//       Main thread does some work, then sleeps.
//       This report displays the number 42.
//       Main thread exits.
// This example shows how to create an object containing task
// information, and pass that object to a task queued for
// execution by the thread pool.
using System;
using System.Threading;

// TaskInfo holds state information for a task that will be
// executed by a ThreadPool thread.
public class TaskInfo 
    {
    // State information for the task.  These members
    // can be implemented as read-only properties, read/write
    // properties with validation, and so on, as required.
    public string Boilerplate;
    public int Value;

    // Public constructor provides an easy way to supply all
    // the information needed for the task.
    public TaskInfo(string text, int number) {
        Boilerplate = text;
        Value = number;
    }
}

public class Example {
    public static void Main()
    {
        // Create an object containing the information needed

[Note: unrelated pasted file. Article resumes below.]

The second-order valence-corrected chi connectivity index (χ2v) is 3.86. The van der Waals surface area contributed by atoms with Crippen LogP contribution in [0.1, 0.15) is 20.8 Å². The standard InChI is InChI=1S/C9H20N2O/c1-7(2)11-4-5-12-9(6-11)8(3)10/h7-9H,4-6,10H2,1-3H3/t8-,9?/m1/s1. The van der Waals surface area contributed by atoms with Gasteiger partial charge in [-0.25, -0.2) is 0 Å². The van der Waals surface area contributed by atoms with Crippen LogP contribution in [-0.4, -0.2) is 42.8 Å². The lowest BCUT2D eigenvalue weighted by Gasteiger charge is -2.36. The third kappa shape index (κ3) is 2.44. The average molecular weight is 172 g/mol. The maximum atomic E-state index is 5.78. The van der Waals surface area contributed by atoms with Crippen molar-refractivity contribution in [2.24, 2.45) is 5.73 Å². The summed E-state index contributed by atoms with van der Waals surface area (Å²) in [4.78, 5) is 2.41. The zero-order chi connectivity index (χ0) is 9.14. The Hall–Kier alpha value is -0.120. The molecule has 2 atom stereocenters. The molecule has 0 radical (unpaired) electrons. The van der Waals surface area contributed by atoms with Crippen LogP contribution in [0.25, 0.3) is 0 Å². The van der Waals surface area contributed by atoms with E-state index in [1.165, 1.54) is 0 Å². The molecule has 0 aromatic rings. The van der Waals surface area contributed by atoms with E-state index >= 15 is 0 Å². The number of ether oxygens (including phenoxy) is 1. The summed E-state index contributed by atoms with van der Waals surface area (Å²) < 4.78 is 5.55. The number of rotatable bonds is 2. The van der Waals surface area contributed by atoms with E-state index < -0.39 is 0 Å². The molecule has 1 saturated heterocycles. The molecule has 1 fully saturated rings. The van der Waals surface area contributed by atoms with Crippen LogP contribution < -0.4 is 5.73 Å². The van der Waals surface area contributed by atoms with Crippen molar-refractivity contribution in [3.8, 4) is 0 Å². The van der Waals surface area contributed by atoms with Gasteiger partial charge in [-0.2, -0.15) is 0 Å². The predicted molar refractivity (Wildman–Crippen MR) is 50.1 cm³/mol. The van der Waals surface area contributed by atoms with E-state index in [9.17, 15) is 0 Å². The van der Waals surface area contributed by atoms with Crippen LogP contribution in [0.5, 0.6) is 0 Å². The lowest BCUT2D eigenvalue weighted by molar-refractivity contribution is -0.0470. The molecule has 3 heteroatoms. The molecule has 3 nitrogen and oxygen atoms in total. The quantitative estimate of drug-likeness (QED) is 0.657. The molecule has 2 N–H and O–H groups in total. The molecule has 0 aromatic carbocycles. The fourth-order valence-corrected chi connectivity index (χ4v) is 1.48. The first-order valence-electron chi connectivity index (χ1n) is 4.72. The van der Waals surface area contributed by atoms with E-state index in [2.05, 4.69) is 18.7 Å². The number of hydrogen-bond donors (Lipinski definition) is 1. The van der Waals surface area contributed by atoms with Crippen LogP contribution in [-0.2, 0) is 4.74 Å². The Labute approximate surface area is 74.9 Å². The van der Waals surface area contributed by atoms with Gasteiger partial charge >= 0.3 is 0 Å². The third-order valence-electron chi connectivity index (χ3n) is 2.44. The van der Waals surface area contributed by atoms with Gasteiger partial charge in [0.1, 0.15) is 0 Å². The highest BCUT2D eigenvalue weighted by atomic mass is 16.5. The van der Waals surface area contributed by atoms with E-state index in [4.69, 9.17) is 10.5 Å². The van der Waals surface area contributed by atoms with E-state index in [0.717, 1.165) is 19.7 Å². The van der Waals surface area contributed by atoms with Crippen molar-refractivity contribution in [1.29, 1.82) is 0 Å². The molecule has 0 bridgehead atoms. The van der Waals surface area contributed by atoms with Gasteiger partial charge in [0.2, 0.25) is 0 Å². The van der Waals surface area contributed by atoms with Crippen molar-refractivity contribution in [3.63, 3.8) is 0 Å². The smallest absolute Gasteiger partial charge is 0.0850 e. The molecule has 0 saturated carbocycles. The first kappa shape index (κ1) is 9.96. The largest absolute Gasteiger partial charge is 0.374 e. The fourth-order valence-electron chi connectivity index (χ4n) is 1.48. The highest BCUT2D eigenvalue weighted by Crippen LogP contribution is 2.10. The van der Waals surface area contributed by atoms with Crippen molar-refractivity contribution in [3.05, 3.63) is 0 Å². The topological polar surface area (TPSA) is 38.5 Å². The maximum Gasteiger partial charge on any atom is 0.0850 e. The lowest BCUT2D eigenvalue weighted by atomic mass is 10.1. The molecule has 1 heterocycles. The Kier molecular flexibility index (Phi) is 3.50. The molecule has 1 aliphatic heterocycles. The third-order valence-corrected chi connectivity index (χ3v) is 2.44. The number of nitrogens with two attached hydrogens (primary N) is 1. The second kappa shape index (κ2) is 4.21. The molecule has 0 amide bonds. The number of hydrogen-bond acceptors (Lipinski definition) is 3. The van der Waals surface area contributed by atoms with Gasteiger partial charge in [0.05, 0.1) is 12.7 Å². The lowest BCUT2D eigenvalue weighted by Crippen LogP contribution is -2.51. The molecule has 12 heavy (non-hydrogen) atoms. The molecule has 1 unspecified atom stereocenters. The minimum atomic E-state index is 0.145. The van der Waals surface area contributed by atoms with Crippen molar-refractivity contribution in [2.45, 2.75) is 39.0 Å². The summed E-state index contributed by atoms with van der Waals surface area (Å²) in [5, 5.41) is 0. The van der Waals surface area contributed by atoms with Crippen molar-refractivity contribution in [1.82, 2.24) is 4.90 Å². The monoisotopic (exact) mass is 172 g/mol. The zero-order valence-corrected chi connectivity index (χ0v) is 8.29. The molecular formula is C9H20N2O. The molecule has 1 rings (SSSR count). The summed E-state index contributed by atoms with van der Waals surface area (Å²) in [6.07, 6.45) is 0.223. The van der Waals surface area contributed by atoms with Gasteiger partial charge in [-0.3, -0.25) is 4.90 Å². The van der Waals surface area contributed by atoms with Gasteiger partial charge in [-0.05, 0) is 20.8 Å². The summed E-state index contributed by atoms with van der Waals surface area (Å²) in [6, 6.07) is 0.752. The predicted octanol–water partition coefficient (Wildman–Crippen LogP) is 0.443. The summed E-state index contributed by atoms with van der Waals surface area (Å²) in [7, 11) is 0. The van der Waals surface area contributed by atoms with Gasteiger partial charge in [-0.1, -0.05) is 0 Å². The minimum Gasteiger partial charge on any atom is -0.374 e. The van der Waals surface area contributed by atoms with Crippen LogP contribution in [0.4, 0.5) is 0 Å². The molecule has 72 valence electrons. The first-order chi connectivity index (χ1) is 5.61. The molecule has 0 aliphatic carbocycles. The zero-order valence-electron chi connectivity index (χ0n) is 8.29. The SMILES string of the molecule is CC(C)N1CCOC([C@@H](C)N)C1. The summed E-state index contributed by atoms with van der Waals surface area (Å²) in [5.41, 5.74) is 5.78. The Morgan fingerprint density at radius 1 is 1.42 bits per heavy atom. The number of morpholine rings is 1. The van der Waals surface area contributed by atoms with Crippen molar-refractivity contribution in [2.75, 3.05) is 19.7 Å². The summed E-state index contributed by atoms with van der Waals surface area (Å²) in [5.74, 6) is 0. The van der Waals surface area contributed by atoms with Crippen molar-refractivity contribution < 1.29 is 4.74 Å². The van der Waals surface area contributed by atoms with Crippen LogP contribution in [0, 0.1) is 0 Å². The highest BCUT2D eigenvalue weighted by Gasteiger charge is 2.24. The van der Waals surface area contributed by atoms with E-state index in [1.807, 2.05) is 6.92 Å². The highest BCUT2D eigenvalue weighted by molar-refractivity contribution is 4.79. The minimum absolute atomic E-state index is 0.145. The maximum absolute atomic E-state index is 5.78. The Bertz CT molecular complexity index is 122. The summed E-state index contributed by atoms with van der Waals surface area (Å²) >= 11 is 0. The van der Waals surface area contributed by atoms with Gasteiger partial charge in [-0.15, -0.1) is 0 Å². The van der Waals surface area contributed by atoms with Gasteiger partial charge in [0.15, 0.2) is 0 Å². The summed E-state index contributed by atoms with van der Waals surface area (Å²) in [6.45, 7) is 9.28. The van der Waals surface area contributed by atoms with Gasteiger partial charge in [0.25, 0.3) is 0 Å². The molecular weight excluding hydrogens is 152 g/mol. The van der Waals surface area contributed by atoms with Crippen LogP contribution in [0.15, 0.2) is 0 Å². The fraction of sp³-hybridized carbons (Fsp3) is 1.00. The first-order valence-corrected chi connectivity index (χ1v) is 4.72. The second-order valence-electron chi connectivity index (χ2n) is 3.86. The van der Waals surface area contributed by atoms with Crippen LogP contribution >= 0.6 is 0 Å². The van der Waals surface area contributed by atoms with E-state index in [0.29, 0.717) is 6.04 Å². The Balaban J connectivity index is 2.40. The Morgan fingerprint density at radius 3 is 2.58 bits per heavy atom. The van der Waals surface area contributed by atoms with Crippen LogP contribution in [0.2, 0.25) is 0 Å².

// for the task.
        TaskInfo ti = new TaskInfo("This report displays the number {0}.", 42);

        // Queue the task and data.
        ThreadPool.QueueUserWorkItem(new WaitCallback(ThreadProc), ti);

        Console.WriteLine("Main thread does some work, then sleeps.");

        // If you comment out the Sleep, the main thread exits before
        // the ThreadPool task has a chance to run.  ThreadPool uses 
        // background threads, which do not keep the application 
        // running.  (This is a simple example of a race condition.)
        Thread.Sleep(1000);

        Console.WriteLine("Main thread exits.");
    }

    // The thread procedure performs the independent task, in this case
    // formatting and printing a very simple report.
    //
    static void ThreadProc(Object stateInfo) 
    {
        TaskInfo ti = (TaskInfo) stateInfo;
        Console.WriteLine(ti.Boilerplate, ti.Value); 
    }
}
// The example displays output like the following:
//       Main thread does some work, then sleeps.
//       This report displays the number 42.
//       Main thread exits.
' This example shows how to create an object containing task
' information, and pass that object to a task queued for
' execution by the thread pool.
Imports System
Imports System.Threading
' TaskInfo holds state information for a task that will be